Takata may have sought bankruptcy protection, but it has plenty of work to do
Takata Corp.’s bankruptcy filing spells the end of a eight-decade-old auto-parts maker, but the company could limp on for years supplying parts for the approximately 54 million defective air bags that still need to be replaced in the U.S. alone. The unprecedented recall affects roughly 16% of the 260 million vehicles currently on American roads. The recall—the largest-ever automotive-safety campaign in the U.S.—affects cars from 19 manufacturers, from luxury makers like BMW AG and Tesla Inc. to Ford Motor Co. and Honda Motor Co.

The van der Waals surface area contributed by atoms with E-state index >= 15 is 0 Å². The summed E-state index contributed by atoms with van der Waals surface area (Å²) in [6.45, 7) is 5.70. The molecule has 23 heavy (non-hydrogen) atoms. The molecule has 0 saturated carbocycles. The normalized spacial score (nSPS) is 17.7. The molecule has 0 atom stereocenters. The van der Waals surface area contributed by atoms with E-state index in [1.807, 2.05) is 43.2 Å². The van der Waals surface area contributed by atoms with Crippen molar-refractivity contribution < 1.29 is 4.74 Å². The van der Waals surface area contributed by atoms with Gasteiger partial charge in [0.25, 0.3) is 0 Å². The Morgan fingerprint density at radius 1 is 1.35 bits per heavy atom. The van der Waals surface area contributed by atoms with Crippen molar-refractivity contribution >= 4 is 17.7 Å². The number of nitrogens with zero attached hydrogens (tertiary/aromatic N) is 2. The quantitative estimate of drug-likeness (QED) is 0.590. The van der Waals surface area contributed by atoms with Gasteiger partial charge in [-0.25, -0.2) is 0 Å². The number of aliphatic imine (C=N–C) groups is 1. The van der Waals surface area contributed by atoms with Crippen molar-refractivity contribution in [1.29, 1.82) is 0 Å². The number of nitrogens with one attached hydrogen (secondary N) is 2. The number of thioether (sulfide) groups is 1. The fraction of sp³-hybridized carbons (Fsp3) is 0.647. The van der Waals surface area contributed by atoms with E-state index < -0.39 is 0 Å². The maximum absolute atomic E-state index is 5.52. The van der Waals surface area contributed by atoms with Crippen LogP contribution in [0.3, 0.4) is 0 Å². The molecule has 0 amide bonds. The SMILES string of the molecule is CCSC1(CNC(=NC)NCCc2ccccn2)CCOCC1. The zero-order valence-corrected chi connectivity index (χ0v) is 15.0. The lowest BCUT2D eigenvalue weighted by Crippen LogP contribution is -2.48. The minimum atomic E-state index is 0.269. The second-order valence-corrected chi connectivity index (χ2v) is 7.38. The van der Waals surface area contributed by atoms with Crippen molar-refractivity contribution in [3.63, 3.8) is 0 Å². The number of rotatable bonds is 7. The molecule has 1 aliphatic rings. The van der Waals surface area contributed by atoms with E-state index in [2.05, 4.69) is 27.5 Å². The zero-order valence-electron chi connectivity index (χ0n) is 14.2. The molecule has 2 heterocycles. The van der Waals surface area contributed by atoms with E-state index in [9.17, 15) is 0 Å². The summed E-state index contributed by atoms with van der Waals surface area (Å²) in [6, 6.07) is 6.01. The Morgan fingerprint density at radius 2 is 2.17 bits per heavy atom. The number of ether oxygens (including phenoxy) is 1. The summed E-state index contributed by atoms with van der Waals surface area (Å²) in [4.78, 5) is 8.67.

Betty Niver had two vehicles equipped with recalled Takata air bags. “My 2013 Acura RDX was the first to get a recall notice,” said Mrs. Niver, a 62-year-old retired librarian living in Tulsa, Okla. Faced with the prospect of having what some officials have called “ticking timebombs” sitting in her driveway while their local dealership awaited parts needed for repairs, the grandmother of three opted to trade it in for a new car. The dealership offered her substantial discounts on a 2016 Acura. “They bent over backward to get it resolved to make sure she was not driving a car around, with grandchildren in it, that was defective,” said her husband, Dennis Niver, 69. Source: The Wall Street Journal